You may have heard of Machiavelli. He’s the subject of rap songs, I understand, and he’s given his name to an adjective, “Machiavellian”, to describe evil, scheming people.
That’s unfortunate, since Machiavelli seems to have been a pretty nice guy. He was quite famous as a playwright, diplomat, and military commander, but he had the good sense to have his magnum opus, The Prince, published only after his death. It was this book that made him immortal.
The Prince is a guidebook to young up-and-comers who would seize political power, and, though it can seem a little tame now, it was scandalizing when it was published in 1532. To understand why, it helps to think about our preconceptions about politicians.
Bill Clinton was besieged for much of his presidency because he had an affair with an intern, and he is just one of many politicians who has been embroiled in a sex scandal. But why does the public care about politicians’ privates? I think we do because we expect our leaders to be both excellent public managers and examples of morality. We expect our leaders to be good people as well as good rulers.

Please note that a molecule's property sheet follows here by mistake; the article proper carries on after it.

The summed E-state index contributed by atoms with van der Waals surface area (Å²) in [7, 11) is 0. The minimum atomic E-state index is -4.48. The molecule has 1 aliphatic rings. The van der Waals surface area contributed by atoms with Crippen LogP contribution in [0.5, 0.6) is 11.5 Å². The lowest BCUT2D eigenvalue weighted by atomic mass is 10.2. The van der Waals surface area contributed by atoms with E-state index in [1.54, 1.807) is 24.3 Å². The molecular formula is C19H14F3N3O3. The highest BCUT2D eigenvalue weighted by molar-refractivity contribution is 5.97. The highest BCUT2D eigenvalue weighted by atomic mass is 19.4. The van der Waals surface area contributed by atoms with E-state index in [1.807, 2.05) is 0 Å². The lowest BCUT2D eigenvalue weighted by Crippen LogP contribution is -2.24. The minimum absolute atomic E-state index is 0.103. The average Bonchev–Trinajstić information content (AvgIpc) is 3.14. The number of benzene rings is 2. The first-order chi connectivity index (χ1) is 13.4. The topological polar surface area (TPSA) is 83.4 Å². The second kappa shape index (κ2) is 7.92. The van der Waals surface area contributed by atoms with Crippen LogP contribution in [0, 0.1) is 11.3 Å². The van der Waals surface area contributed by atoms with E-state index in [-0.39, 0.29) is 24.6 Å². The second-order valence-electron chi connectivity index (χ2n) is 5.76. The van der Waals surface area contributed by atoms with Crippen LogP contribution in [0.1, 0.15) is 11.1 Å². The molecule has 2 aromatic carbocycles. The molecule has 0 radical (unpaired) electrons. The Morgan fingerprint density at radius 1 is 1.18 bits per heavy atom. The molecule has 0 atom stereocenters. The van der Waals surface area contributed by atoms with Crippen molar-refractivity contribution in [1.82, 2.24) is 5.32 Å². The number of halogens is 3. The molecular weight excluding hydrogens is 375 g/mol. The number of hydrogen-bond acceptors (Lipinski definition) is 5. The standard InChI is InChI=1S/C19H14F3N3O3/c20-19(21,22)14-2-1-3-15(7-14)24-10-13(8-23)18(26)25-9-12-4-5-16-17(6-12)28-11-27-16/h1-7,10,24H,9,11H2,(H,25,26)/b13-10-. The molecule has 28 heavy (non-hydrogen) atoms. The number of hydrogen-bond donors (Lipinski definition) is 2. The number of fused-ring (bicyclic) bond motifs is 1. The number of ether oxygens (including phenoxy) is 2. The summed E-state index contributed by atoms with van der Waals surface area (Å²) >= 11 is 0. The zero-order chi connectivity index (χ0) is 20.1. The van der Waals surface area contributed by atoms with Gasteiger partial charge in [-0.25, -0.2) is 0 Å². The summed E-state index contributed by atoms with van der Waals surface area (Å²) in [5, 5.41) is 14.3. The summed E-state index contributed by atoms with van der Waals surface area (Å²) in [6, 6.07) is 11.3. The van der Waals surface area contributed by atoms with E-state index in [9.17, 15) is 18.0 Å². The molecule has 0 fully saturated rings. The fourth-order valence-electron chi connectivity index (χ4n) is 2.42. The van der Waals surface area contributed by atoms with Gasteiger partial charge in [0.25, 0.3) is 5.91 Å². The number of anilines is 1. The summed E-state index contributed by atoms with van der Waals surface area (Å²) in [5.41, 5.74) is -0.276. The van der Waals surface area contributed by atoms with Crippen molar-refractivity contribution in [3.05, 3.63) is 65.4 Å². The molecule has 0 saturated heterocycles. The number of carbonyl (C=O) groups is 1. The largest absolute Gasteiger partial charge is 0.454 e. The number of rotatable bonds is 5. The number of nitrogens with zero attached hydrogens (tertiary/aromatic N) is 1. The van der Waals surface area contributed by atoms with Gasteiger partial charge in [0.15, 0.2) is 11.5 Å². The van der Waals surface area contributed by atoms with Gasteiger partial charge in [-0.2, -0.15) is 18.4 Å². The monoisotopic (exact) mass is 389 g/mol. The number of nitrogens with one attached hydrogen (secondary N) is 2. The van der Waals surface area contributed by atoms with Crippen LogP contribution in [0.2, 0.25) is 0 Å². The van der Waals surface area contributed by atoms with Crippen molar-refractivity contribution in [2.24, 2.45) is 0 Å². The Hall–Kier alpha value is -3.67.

Machiavelli was the first writer to blow this conjunction apart. He knew that it was important to look good; he also knew that it was often important to be bad. A prince has to do all kinds of nasty things to stay in power.
The section of the book from which these chapters are drawn describes the ideal qualities of a prince: generosity, kindness, and fame. Yet, according to Machiavelli, a perfect prince would appear good but be ready to do bad.
Truly excellent philosophers are always taking their thoughts one step further. Machiavelli turns the old ideas on their heads: he says that what appears good can actually be bad, and what appears bad can actually be good. A kind prince who is generous with money, for instance, can bankrupt the state and leave it vulnerable. A miserly prince would have conserved its power. Likewise, a magnanimous prince can erode the rule of law by giving pardons. A strict prince will appear cruel but will, in the end, ensure that his people are protect from disorder by punishing offenders